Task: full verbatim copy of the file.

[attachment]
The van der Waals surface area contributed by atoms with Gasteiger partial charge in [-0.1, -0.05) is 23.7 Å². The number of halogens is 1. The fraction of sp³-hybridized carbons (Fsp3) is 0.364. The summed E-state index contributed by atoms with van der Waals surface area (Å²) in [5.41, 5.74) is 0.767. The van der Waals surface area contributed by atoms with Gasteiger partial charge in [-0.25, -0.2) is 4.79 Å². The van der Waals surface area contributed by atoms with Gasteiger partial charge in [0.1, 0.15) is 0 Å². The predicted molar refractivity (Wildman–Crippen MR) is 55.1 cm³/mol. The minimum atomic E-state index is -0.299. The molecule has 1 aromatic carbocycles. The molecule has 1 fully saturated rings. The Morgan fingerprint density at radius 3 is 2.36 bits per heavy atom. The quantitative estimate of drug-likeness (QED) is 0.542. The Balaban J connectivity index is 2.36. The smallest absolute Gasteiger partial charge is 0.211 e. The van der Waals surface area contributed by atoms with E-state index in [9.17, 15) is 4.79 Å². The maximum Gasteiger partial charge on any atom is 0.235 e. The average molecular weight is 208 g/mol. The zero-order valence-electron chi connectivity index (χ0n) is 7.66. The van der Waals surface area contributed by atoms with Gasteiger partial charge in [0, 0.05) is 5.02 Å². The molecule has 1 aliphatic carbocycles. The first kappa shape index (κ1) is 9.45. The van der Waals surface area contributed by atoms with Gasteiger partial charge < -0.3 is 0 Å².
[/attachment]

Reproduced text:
The van der Waals surface area contributed by atoms with Gasteiger partial charge in [-0.1, -0.05) is 23.7 Å². The number of halogens is 1. The fraction of sp³-hybridized carbons (Fsp3) is 0.364. The summed E-state index contributed by atoms with van der Waals surface area (Å²) in [5.41, 5.74) is 0.767. The van der Waals surface area contributed by atoms with Gasteiger partial charge in [-0.25, -0.2) is 4.79 Å². The van der Waals surface area contributed by atoms with Gasteiger partial charge in [0.1, 0.15) is 0 Å². The predicted molar refractivity (Wildman–Crippen MR) is 55.1 cm³/mol. The minimum atomic E-state index is -0.299. The molecule has 1 aromatic carbocycles. The molecule has 1 fully saturated rings. The Morgan fingerprint density at radius 3 is 2.36 bits per heavy atom. The quantitative estimate of drug-likeness (QED) is 0.542. The Balaban J connectivity index is 2.36. The smallest absolute Gasteiger partial charge is 0.211 e. The van der Waals surface area contributed by atoms with E-state index in [9.17, 15) is 4.79 Å². The maximum Gasteiger partial charge on any atom is 0.235 e. The average molecular weight is 208 g/mol. The zero-order valence-electron chi connectivity index (χ0n) is 7.66. The van der Waals surface area contributed by atoms with Gasteiger partial charge in [0, 0.05) is 5.02 Å². The molecule has 1 aliphatic carbocycles. The first kappa shape index (κ1) is 9.45. The van der Waals surface area contributed by atoms with Gasteiger partial charge < -0.3 is 0 Å².